On the run-down north Kent coast is a living example of regeneration in action. With its contemporary art gallery and now the revival of Dreamland amusement park, Margate has become a model for culture-led revival

Jack Pringle

There’s something special happening in Margate.

Margate, with its deep golden sandy bay and beach, lies in the heart of the “Isle” of Thanet, the peninsular at the very tip of Kent’s north-east coastline. It has been popular resort with Londoners since 1816, when steamboats started to ply their trade from The Smoke to the Kent seaside, attracting the likes of the painter JMW Turner to escape the smog and come and stay at Mrs Booth’s lodgings to enjoy the clean air and sandy beach. The visitors increased after 1846, when Margate was connected by rail from the capital to a station right on the sea front. In the 1920s the Dreamland amusement park opened and Margate became more popular again, right up until the 1960s when the mods and rockers came to leave their mark. Then, with the advent of cheap holidays abroad, like so many once great British seaside destinations, it fell into a long, slow decline and the shops and restaurants were boarded up.

But now, regeneration is in the air, and not the usual dull retail-led regeneration (retail premises are so last century - we have Amazon now). Margate’s regeneration is catalysed by the visual arts, music, entertainment and lifestyle, capitalising on this charming little town with its rich heritage.

First off, Turner came back to give his old town a leg up. David Chipperfield’s Turner Contemporary gallery sits at the root of the harbour wall, with a vista over the beach and the bay. It’s a world-class facility and part of the Plus Tate network. Next, High Speed 1 cut the journey time from London by 30 minutes, making it easily visitable. Coincidentally, Turner Prize-winning artist Tracey Emin (of unmade bed fame) is a Margate girl and has become a great supporter of the town, flitting between Shoreditch and her base in Margate, which has become known as Shoreditch-on-Sea because of the creative types it has attracted: artists, designers and new media people.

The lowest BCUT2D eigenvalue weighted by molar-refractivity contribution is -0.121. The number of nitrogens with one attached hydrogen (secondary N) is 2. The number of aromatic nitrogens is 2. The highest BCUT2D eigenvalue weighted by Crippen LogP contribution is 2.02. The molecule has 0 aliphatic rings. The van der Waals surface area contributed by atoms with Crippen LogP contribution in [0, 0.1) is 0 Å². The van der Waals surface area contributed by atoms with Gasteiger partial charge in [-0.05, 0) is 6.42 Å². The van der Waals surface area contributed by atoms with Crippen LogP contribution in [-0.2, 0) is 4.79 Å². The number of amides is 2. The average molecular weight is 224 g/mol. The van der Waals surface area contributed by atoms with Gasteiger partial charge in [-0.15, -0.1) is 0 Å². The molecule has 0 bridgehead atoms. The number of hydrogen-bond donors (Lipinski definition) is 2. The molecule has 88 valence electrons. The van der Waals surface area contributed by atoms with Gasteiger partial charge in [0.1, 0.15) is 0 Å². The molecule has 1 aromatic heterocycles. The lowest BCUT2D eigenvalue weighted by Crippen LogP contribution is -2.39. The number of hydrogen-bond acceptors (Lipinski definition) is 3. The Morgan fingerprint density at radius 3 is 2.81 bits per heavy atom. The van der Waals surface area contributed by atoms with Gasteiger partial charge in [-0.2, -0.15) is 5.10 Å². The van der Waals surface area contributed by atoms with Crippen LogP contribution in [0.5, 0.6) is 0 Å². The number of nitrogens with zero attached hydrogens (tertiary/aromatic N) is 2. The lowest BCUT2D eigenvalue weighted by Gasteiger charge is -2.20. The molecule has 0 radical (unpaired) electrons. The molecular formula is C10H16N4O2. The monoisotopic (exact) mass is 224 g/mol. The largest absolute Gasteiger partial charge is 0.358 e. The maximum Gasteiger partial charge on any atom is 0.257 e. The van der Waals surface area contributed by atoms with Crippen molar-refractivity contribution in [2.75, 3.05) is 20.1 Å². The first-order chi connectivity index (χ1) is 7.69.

Regeneration is in the air, and not the usual dull retail-led regeneration (retail premises are so last century - we have Amazon now)

And so over the past decade Margate began to pick up; unemployment halved in three years, creative businesses increased by over 80% in four years with over 60% of these relocating from London, property prices went up over 12% in one year and the age profile of residents started to go down.

This is all well and good, but not quite good enough. Commercially, Margate was not quite there. At the other end of the bay from the Turner Contemporary, ageing amusement park Dreamland faltered, and by 2016 it looked like Margate was stalling.

But last year, Dreamland attracted new investors who brought in music expertise from Camden’s Koko club, landscaping design from Aecom, interior design from D-raw and masterplanning and architecture from my own firm, Perkins + Will. Millions have been quickly invested, the first fruits of which included a loving refurbishment of the vintage funfair with its listed timber rollercoaster and three new music stages for audiences of 2,000 (indoors) and 5,000 and 15,000 people outdoors in a landscaped park with thousands of trees and VIP lodges. Dreamland relaunched on 26 May with a long weekend of events and gigs. Then Damon Albarn’s Demon Dayz Festival at

Dreamland sold out within minutes and played to a capacity 15,000 crowd on 10 June. This was streamed worldwide to a huge audience by Red Bull TV.

So, Margate is now on the international stage along with Glastonbury and the Isle of Wight, but easier to get to. And there is much more to come in a packed line-up of events. Margate bay, topped and tailed by the Turner Contemporary and Dreamland, seems to have come alive in a new dawn for the town. Suddenly, Margate is everywhere; BA High Life magazine listed the town as one of its top 10 attractions and recently it hosted Radio 4’s Saturday cookery programme - it’s hot.

What’s next? The vision is to make Margate a commercially sustainable community by providing a rich mix of attractions, accommodation, retail outlets (OK, there will be some retail - it can be cultural too!), youth sports,housing, live-work units, tech hubs and starter units. It’s about turning Margate into a great place to live and work, as well as a great place to visit. And once the 140mph Javelin trains can speed all the way down the line from StPancras, it will be a great place to commute from too.

Margate is a small town with a beach that Nice would die for and a great heritage, so it’s easy to imagine that a significant investment focused on the centre of town could make a real and lasting difference. But all of the north Kent coast and the Isle of Thanet is asset rich too, steeped in history, naturally beautiful, in striking distance of London but run down. It’s like a stately home that’s fallen on hard times. Time to fix the roof and invite in the guests?

Jack Pringle is principal, managing director EMEA at Perkins+Will